by Dawn Blanken
LA VETA- When the Signature called me last week to ask for my comment on the recall committee’s accusations, they failed to mention that their paper not only knew what the charges were, but had already written a report of them. Had they informed me of the story, I could have responded in the same edition of the paper that carried the accusation.
The following are my comments on Popejoy/Keffler assertions. 1. Larry Klinke and the Olive Branch Bed and Breakfast were not denied any parking spaces. They received a variance from the code, to park their customers on the street instead of providing the required off street parking. 2. The 180ʼ cell tower was opposed by a huge majority of town residents because the location was inappropriate. The Town Board subsequently worked with both Comnet and Alltel and provided space for cell panels at the water tanks which provides revenue to the town of $1,500 a month. 3. The school came to the Town Board with a proposal to close and landscape Garland Street. What I voted against was a motion to table the issue. On March 18, 2010 the town received a letter from the Superintendent postponing the project “due to financial challenges currently existing in our school system.” The Board did not vote on the project. Garland Street is, and has been for many years closed to thru traffic while school is in session. 4. I did not override a decision by Mayor Schmidt. In June 2008 the Board voted to ban fireworks for the 4th of July because of a dry season. It then rained heavily for several days and people asked if they could do fireworks. The Mayor was out of town. I asked the Trustees if they wanted to hold a special meeting or let the Marshal decide if there was no longer a safety issue and they let the Marshal decide. His office posted the notices and I never made the statement I am quoted as making. 5. GetReal is a national volunteer campaign which was working in the La Veta schools with students to, through civic participation, discourage smoking. They came to the Town Board and asked permission to put signs in the town park discouraging smoking and the Board agreed. Neither I, nor my son, had or have a financial interest in the activities of GetReal. Bring my son into your agenda. Nice touch. 6. A decision of the Townʼs municipal judge was appealed to district court and the Town hired an attorney to represent us in that appeal. Although he came highly recommend we had not worked with him prior. The Mayor asked for a Trustee to attend that trial and review the performance of the attorney and view the proceedings,which the Board was not familiar with. I accompanied the Town, not the defendant. I knew all the parties. In a town of 850 people, it would be unusual not to.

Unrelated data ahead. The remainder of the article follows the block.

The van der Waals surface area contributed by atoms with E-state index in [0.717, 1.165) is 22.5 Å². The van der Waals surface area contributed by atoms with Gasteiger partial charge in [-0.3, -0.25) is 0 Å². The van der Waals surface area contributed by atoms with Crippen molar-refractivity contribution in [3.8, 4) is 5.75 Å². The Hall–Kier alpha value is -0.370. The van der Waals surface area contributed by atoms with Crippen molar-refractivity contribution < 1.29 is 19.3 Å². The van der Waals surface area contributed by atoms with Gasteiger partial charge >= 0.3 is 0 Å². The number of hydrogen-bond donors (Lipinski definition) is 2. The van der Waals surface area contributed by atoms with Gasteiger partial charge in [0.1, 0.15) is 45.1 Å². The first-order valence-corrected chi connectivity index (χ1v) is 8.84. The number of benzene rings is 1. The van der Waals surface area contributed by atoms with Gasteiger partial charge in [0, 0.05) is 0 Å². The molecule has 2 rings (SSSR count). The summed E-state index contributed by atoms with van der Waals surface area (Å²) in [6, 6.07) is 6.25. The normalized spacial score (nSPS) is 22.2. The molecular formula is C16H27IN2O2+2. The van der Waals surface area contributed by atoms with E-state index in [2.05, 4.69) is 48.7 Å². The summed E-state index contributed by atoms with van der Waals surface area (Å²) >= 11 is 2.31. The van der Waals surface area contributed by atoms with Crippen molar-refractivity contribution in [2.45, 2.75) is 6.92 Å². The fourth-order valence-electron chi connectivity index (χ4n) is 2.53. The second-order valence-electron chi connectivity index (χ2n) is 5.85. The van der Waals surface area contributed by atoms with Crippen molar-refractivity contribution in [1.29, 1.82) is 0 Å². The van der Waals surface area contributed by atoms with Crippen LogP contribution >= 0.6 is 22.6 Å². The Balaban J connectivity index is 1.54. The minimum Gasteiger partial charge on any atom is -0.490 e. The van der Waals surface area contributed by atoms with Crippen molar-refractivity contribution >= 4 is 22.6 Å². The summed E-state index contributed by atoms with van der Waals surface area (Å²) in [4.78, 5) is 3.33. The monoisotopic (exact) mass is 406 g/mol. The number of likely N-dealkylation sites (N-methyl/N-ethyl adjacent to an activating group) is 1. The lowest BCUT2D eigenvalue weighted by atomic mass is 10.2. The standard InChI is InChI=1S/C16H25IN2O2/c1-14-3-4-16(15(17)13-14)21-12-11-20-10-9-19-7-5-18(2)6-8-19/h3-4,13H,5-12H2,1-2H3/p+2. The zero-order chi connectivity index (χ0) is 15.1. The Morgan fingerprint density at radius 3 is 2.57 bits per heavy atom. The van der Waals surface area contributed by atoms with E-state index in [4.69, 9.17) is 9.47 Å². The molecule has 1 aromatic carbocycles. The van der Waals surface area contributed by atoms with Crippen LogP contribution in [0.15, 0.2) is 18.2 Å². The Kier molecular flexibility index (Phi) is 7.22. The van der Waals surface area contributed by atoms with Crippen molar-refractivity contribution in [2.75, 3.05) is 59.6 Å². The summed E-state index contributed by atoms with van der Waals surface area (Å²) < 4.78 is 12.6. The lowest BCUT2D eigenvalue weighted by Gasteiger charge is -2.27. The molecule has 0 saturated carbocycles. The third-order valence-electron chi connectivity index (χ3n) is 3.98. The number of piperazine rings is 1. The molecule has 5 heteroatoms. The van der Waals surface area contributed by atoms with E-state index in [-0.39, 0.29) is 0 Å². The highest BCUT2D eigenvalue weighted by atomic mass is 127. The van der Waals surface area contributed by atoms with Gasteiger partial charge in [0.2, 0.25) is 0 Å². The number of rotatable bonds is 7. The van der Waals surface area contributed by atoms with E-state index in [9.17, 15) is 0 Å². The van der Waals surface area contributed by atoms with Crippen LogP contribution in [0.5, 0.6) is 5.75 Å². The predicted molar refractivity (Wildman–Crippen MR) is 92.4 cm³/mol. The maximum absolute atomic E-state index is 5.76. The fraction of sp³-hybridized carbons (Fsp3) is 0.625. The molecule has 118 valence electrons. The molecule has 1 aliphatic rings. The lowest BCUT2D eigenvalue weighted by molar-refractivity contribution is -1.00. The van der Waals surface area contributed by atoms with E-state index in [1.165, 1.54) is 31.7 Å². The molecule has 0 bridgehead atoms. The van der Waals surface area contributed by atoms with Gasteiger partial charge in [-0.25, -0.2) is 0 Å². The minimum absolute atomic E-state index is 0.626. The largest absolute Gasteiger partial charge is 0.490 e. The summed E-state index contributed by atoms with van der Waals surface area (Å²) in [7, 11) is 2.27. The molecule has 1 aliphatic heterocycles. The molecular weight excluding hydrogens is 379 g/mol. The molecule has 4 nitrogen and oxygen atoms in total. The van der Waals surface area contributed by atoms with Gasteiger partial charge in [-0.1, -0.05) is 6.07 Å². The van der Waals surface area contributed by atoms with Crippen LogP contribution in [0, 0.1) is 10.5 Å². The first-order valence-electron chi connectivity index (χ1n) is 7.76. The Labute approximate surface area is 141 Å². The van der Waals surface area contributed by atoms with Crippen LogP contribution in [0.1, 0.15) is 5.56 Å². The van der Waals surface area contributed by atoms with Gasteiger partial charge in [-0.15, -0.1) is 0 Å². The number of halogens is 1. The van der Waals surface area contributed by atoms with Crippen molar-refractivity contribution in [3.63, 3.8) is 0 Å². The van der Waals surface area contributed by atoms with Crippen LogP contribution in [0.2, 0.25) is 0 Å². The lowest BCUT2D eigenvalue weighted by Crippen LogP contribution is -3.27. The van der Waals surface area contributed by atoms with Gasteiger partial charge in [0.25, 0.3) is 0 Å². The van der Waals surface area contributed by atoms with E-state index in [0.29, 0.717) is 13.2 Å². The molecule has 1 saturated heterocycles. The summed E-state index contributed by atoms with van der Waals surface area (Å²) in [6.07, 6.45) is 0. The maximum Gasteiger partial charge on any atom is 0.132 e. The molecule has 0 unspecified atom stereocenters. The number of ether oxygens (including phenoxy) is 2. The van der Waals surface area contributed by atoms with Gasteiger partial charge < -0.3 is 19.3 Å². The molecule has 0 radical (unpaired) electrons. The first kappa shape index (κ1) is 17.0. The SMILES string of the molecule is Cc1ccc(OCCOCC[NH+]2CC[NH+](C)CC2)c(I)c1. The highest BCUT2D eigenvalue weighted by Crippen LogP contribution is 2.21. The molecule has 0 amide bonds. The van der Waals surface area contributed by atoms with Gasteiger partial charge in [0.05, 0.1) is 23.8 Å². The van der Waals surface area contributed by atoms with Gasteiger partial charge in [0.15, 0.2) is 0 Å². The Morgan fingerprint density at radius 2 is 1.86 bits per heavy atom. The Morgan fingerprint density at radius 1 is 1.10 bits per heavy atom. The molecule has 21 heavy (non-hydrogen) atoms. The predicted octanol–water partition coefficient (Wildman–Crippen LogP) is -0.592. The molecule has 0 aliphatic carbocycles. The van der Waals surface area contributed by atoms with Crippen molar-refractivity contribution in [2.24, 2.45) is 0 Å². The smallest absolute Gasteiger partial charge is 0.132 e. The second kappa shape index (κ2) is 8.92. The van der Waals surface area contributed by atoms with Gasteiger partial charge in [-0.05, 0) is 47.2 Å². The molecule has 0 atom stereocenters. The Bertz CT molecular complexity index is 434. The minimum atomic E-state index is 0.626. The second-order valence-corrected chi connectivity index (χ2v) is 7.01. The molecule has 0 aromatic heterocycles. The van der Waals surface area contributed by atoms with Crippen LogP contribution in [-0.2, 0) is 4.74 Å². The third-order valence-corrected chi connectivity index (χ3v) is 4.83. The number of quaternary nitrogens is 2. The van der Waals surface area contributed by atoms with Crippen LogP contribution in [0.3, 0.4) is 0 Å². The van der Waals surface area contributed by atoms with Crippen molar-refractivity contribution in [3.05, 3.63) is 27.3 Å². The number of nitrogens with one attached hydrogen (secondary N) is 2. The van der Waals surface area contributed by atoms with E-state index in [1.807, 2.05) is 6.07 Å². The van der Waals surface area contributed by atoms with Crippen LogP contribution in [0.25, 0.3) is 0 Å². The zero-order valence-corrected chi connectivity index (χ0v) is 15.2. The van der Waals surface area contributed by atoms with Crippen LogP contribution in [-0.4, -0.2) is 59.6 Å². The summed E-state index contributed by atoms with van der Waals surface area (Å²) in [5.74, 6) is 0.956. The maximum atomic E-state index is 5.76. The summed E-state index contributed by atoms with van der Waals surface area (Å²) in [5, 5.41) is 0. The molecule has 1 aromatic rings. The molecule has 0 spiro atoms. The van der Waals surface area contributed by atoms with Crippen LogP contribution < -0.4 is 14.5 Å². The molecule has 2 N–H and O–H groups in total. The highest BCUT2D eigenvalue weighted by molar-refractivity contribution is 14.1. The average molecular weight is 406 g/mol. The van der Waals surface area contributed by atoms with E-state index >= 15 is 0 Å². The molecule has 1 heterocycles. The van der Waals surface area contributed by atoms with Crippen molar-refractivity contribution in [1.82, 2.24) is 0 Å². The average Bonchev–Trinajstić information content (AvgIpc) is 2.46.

7. As a result of personnel issues, which the law prohibits me from commenting on here, the municipal judge was asked to resign, which he declined to do. The Board suspended municipal court, referred appropriate cases to county court, and reduced the judges salary to the minimum set by code. 8. I had written a letter to the editor previously on the tax assessor questions which I encourage you to read. I did not “act on my Own.”
In addition, in response to the article about the Sunshine Law violation, I will say that for the past three years I used the Colorado Municipal League Open Meetings/Open Records which include the following: “In a decision affecting the scope of the OML as a whole, the Colorado Supreme Court has provided important direction concerning what sort of meetings are covered by the Open Meetings Law. The Court clarified that for a “gathering” to be subject to Open Meetings Law requirements “there must be a demonstrated link between the meeting and the policy- making powers of the government entity holding or attending the meeting.” The Court went on to explain that such a link exists when the meeting is“convened to discuss or undertake … a rule, regulation, ordinance, or formal action.” On the other hand, “merely discussing matters of public importance,” does not trigger the requirements of the Open Meetings Law.” “The Open Meetings Law provides expressly that chance meetings or social gatherings of public officials ‘at which discussion of public business is not the central purpose’, are not subject to the provisions of the Open Meetings Law.” No one would argue that how something looks does not matter but I can assure you that nothing nefarious or illegal was discussed. After a meeting was adjourned and no decisions could be made they were considered social gatherings. The Trustees named in that story care deeply about the publicʼs trust. That said, anything that looks improper will be addressed by the Board.
Editor’s note: the recall committe turned in their petition on Wednesday morning with 102 signatures.